Seen in → No.140
Pairs well with the previous. Douglas Rushkoff on two aspects of privilege and fleeing from the virus. The highly privileged and their luxury escape pod strategies, and the more common but still privileged “anywhere workers” able to work from home who have the resources and opportunity to reconfigure, adjust, and secure (to a degree) their lives. He also considers the moral dilemma of protecting you and yours with full knowledge of the essential workers who don’t have those opportunities, many of which are at the same time enabling these escapes.
These solar-powered hilltop resorts, chains of defensible floating islands, and robotically tilled eco-farms were less last resorts than escape fantasies for billionaires who aren’t quite rich enough to build space programs like Jeff Bezos and Elon Musk. No, they weren’t scared for the Event; on some level, they were hoping for it. […]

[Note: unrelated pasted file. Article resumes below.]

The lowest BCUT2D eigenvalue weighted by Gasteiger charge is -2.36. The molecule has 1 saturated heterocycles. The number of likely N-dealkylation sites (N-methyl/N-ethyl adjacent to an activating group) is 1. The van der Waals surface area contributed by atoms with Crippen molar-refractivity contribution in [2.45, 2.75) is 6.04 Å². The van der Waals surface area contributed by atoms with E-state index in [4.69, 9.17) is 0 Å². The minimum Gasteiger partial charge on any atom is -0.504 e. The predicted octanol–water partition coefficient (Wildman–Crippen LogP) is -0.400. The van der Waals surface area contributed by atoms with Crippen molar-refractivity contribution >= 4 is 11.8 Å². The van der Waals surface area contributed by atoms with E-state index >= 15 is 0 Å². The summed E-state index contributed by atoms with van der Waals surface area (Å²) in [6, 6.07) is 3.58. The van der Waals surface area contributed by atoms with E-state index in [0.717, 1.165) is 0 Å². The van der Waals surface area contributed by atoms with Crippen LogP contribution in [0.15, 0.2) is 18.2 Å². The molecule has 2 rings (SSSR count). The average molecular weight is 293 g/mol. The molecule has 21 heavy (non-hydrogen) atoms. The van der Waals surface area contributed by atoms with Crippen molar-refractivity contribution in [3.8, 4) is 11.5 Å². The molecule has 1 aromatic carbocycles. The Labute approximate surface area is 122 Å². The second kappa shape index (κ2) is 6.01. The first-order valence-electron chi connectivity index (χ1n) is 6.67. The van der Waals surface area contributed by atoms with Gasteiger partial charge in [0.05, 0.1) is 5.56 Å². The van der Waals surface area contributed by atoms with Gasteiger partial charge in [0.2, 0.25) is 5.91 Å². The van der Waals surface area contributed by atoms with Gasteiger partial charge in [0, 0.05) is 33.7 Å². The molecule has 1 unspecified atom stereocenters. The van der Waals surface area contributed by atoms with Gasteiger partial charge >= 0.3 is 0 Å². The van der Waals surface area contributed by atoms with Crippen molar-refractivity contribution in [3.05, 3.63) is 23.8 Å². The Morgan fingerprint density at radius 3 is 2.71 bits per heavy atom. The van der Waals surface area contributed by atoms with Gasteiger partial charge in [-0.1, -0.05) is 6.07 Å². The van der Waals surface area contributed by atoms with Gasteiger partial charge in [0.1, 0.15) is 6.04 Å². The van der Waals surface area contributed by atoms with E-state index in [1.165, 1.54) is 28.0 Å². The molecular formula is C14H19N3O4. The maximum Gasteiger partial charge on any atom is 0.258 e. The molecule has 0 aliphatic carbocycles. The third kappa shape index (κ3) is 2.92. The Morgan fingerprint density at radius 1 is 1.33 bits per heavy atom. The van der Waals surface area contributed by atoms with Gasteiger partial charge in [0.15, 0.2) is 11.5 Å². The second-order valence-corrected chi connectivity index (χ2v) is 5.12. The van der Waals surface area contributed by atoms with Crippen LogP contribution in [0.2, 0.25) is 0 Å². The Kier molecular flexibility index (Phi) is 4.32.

They’re simply succumbing to one of the dominant ethos of the digital age, which is to design one’s personal reality so meticulously that existential threats are simply removed from the equation. […]
There’s no Dropbox plan that will let us upload body and soul to the cloud. We are still here on the ground, with the same people and on the same planet we are being encouraged to leave behind. There’s no escape from the others. […]
Our Covid-19 isolation is giving us a rare opportunity to see where this road takes us and to choose to use our technologies to take a very different one.